There was a book or two on here that I’d read in my young teen life that I remember walking away from feeling uncomfortable. And on those books took a vow to never read another book by those authors again. I didn’t need my parents to tell me they weren’t the sort of things I wanted floating around in my grey matter. I didn’t need the “administration” to lay down any laws. I was intelligent enough to choose for myself. There are books on here that I can tell by title alone I wouldn’t want to read them. I may sometimes choose to do a personal ban, but still believe everyone else deserves the right to choose for themselves. Free agency . . . that’s what it’s all about.
One hundred titles are listed here (I’ve read 32), the top 100 books challenged in the decade from 1990-2000 as listed by the Office for Intellectual Freedom.
- Scary Stories (Series) by Alvin Schwartz
- Daddy’s Roommateby Michael Willhoite
- I Know Why the Caged Bird Sings by Maya Angelou
- The Chocolate Warby Robert Cormier
- The Adventures of Huckleberry Finn by Mark Twain
- Of Mice and Men by John Steinbeck
- Harry Potter (Series) by J.K. Rowling
- Foreverby Judy Blume
- Bridge to Terabithia by Katherine Paterson
- Alice(Series) by Phyllis Reynolds Naylor
- Heather Has Two Mommiesby Leslea Newman
- My Brother Sam is Dead by James Lincoln Collier and Christopher Collier
- The Catcher in the Rye by J.D. Salinger
- The Giverby Lois Lowry
- It’s Perfectly Normalby Robie Harris
- Goosebumps (Series) by R.L. Stine
- A Day No Pigs Would Die by Robert Newton Peck
- The Color Purple by Alice Walker
- Sex by Madonna
- Earth’s Children(Series) by Jean M. Auel
- The Great Gilly Hopkins by Katherine Paterson
- A Wrinkle in Timeby Madeleine L’Engle
- Go Ask Alice by Anonymous
- Fallen Angels by Walter Dean Myers
- In the Night Kitchenby Maurice Sendak
- The Stupids (Series) by Harry Allard
- The Witchesby Roald Dahl
- The New Joy of Gay Sexby Charles Silverstein
- Anastasia Krupnik (Series) by Lois Lowry
- The Goats by Brock Cole
- Kaffir Boy by Mark Mathabane
- Blubber by Judy Blume
- Killing Mr. Griffin by Lois Duncan
- Halloween ABC by Eve Merriam
- We All Fall Downby Robert Cormier
- Final Exit by Derek Humphry
- The Handmaid’s Tale by Margaret Atwood
- Julie of the Wolvesby Jean Craighead George
- The Bluest Eye by Toni Morrison
- What’s Happening to my Body? Book for Girls: A Growing-Up Guide for Parents & Daughtersby Lynda Madaras
- To Kill a Mockingbird by Harper Lee
- Beloved by Toni Morrison
- The Outsiders by S.E. Hinton
- The Pigmanby Paul Zindel
- Bumps in the Night by Harry Allard
- Deenieby Judy Blume
- Flowers for Algernonby Daniel Keyes
- Annie on my Mind by Nancy Garden
- The Boy Who Lost His Faceby Louis Sachar
- Cross Your Fingers, Spit in Your Hat by Alvin Schwartz
- A Light in the Attic by Shel Silverstein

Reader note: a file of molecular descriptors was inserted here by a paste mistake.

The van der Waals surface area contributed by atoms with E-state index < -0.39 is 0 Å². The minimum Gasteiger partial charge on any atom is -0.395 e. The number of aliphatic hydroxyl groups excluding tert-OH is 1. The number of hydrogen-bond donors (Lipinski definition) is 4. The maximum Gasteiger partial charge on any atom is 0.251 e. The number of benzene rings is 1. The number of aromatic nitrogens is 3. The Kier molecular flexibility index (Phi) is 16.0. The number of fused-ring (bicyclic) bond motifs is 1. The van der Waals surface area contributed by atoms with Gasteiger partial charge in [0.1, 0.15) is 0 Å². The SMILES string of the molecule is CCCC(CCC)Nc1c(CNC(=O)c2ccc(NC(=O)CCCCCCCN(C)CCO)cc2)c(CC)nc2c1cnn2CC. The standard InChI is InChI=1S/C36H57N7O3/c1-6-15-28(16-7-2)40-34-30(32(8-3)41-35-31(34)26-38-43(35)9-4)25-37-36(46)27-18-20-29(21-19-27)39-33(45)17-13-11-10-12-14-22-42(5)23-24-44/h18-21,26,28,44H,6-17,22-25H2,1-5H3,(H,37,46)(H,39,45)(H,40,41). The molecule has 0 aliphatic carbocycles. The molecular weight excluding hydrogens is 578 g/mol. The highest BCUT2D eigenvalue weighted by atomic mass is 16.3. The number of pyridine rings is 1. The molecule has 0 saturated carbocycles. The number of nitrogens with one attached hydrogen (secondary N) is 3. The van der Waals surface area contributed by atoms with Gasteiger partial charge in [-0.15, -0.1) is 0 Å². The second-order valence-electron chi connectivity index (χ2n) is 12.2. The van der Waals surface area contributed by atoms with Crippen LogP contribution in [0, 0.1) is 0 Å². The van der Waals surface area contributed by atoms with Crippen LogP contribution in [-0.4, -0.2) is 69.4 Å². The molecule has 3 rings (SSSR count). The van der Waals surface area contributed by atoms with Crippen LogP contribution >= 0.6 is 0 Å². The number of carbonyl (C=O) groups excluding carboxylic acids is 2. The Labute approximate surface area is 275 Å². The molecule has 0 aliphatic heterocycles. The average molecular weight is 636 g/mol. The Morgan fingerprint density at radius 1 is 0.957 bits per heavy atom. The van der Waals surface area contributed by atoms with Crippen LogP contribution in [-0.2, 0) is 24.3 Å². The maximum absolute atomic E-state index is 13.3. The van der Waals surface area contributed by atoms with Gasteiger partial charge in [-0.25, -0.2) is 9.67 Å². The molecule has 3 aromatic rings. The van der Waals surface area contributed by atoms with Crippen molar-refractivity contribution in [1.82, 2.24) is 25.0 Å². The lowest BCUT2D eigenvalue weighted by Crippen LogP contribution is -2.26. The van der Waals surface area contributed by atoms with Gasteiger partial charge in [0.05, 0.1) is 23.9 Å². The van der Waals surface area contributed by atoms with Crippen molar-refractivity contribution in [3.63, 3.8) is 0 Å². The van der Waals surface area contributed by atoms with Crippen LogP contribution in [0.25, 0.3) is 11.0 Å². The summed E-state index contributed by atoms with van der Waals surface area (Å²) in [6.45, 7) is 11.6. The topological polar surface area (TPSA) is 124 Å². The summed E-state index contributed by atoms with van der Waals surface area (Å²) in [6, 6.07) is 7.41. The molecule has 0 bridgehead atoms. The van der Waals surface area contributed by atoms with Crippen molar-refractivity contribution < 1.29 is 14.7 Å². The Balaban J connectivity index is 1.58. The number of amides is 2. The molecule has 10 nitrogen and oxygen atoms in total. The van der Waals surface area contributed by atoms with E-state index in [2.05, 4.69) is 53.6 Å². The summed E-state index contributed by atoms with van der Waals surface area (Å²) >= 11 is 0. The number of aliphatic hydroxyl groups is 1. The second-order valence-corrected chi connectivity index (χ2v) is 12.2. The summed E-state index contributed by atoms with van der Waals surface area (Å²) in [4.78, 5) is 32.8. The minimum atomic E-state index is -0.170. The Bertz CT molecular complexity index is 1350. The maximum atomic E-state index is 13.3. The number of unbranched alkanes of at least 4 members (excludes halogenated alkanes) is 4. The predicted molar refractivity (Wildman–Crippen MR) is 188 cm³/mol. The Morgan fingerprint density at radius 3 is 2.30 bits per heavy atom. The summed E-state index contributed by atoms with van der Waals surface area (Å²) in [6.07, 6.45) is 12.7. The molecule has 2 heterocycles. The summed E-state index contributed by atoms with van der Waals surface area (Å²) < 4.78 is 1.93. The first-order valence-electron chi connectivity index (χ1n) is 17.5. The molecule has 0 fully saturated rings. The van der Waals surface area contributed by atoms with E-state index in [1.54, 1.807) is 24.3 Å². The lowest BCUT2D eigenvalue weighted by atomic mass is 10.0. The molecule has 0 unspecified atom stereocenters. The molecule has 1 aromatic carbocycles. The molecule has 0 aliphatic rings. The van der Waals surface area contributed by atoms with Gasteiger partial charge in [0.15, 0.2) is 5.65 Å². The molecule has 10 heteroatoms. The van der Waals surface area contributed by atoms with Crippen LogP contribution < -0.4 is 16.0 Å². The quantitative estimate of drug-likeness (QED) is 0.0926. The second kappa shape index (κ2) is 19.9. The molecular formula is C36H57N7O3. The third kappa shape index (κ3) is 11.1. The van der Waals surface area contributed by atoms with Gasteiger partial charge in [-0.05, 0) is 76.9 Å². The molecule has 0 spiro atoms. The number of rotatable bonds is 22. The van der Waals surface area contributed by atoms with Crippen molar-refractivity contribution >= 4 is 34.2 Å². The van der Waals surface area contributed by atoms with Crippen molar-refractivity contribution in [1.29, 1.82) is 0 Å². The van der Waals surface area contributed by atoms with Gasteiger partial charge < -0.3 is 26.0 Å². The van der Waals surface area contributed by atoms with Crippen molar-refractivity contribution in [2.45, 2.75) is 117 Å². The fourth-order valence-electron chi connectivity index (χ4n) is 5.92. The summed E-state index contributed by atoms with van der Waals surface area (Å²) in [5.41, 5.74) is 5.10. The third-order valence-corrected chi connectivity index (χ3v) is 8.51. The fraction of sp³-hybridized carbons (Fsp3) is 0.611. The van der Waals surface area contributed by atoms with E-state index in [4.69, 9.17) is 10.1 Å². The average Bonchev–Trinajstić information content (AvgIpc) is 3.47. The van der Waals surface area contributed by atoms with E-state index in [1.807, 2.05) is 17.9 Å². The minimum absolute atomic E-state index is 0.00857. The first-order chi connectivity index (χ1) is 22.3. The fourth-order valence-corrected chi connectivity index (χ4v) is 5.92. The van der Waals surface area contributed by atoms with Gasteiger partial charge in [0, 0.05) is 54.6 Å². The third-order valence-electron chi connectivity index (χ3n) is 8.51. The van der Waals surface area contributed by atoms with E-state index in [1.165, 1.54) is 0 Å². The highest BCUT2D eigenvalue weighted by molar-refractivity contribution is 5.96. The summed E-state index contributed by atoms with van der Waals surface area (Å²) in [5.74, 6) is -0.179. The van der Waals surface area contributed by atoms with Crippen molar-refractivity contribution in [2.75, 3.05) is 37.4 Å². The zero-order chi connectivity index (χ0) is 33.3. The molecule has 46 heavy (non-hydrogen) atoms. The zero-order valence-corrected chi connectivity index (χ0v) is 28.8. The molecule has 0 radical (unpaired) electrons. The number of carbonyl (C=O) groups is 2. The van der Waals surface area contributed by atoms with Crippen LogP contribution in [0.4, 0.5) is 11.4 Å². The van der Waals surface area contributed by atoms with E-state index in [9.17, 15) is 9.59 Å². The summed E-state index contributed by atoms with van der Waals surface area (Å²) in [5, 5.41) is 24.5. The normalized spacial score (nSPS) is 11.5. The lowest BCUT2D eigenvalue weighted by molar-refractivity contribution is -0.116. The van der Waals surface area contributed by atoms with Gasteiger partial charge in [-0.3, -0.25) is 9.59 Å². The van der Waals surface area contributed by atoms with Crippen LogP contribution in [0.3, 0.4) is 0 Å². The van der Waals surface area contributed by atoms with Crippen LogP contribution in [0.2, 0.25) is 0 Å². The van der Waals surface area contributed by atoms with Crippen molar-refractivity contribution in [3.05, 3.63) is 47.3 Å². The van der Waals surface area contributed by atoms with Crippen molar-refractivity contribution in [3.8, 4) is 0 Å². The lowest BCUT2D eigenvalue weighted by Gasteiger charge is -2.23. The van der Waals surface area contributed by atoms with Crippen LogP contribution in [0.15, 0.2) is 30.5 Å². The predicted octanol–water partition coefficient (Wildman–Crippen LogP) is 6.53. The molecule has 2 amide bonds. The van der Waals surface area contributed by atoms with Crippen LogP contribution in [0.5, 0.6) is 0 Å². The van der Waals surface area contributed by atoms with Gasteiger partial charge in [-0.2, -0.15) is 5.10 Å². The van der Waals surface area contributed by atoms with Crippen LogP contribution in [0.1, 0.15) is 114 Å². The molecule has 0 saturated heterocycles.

- Brave New World by Aldous Huxley
- Sleeping Beauty Trilogy by A.N. Roquelaure (Anne Rice)
- Asking About Sex and Growing Up by Joanna Cole
- Cujo by Stephen King
- James and the Giant Peach by Roald Dahl
- The Anarchist Cookbook by William Powell
- Boys and Sex by Wardell Pomeroy
- Ordinary People by Judith Guest
- American Psychoby Bret Easton Ellis
- What’s Happening to my Body? Book for Boys: A Growing-Up Guide for Parents & Sons by Lynda Madaras
- Are You There, God? It’s Me, Margaretby Judy Blume
- Crazy Ladyby Jane Conly
- Athletic Shorts by Chris Crutcher
- Fade by Robert Cormier
- Guess What? by Mem Fox
- The House of Spirits by Isabel Allende
- The Face on the Milk Carton by Caroline Cooney
- Slaughterhouse-Five by Kurt Vonnegut
- Lord of the Flies by William Golding
- Native Son by Richard Wright
- Women on Top: How Real Life Has Changed Women’s Fantasies by Nancy Friday
- Curses, Hexes and Spells by Daniel Cohen
- Jack by A.M. Homes
- Bless Me, Ultimaby Rudolfo A. Anaya
- Where Did I Come From?by Peter Mayle
- Carrie by Stephen King
- Tiger Eyesby Judy Blume
- On My Honor by Marion Dane Bauer
- Arizona Kid by Ron Koertge
- Family Secrets by Norma Klein
- Mommy Laid An Egg by Babette Cole
- The Dead Zone by Stephen King
- The Adventures of Tom Sawyer by Mark Twain
- Song of Solomon by Toni Morrison
- Always Running by Luis Rodriguez
- Private Parts by Howard Stern
- Where’s Waldo? by Martin Hanford
- Summer of My German Soldier by Bette Greene
- Little Black Samboby Helen Bannerman
- Pillars of the Earthby Ken Follett
- Running Looseby Chris Crutcher
- Sex Education by Jenny Davis
- The Drowning of Stephen Jones by Bette Greene
- Girls and Sex by Wardell Pomeroy
- How to Eat Fried Worms by Thomas Rockwell
- View from the Cherry Tree by Willo Davis Roberts
- The Headless Cupidby Zilpha Keatley Snyder
- The Terroristby Caroline Cooney
- Jump Ship to Freedom by James Lincoln Collier and Christopher Collier